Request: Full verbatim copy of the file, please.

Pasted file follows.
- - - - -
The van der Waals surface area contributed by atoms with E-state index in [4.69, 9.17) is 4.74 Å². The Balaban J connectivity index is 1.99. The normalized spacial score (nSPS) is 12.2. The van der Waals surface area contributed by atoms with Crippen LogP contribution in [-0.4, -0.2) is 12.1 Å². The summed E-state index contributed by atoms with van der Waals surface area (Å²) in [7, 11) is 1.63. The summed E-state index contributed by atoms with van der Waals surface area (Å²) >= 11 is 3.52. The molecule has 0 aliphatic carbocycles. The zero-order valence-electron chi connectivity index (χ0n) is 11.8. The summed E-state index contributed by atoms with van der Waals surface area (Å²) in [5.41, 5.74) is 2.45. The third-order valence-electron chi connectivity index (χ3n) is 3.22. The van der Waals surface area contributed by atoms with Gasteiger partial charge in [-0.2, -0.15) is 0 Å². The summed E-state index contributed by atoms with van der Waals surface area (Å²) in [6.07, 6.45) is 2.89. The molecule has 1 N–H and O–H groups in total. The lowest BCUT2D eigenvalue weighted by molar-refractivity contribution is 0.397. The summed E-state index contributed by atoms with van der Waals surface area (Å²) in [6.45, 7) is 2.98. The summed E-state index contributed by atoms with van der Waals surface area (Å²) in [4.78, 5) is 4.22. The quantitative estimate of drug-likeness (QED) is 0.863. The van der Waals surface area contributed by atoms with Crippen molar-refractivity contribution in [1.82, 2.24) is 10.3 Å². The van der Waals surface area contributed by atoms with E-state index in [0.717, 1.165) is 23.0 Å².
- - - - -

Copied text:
The van der Waals surface area contributed by atoms with E-state index in [4.69, 9.17) is 4.74 Å². The Balaban J connectivity index is 1.99. The normalized spacial score (nSPS) is 12.2. The van der Waals surface area contributed by atoms with Crippen LogP contribution in [-0.4, -0.2) is 12.1 Å². The summed E-state index contributed by atoms with van der Waals surface area (Å²) in [7, 11) is 1.63. The summed E-state index contributed by atoms with van der Waals surface area (Å²) >= 11 is 3.52. The molecule has 0 aliphatic carbocycles. The zero-order valence-electron chi connectivity index (χ0n) is 11.8. The summed E-state index contributed by atoms with van der Waals surface area (Å²) in [5.41, 5.74) is 2.45. The third-order valence-electron chi connectivity index (χ3n) is 3.22. The van der Waals surface area contributed by atoms with Gasteiger partial charge in [-0.2, -0.15) is 0 Å². The summed E-state index contributed by atoms with van der Waals surface area (Å²) in [6.07, 6.45) is 2.89. The molecule has 1 N–H and O–H groups in total. The lowest BCUT2D eigenvalue weighted by molar-refractivity contribution is 0.397. The summed E-state index contributed by atoms with van der Waals surface area (Å²) in [6.45, 7) is 2.98. The summed E-state index contributed by atoms with van der Waals surface area (Å²) in [4.78, 5) is 4.22. The quantitative estimate of drug-likeness (QED) is 0.863. The van der Waals surface area contributed by atoms with Crippen molar-refractivity contribution in [1.82, 2.24) is 10.3 Å². The van der Waals surface area contributed by atoms with E-state index in [0.717, 1.165) is 23.0 Å².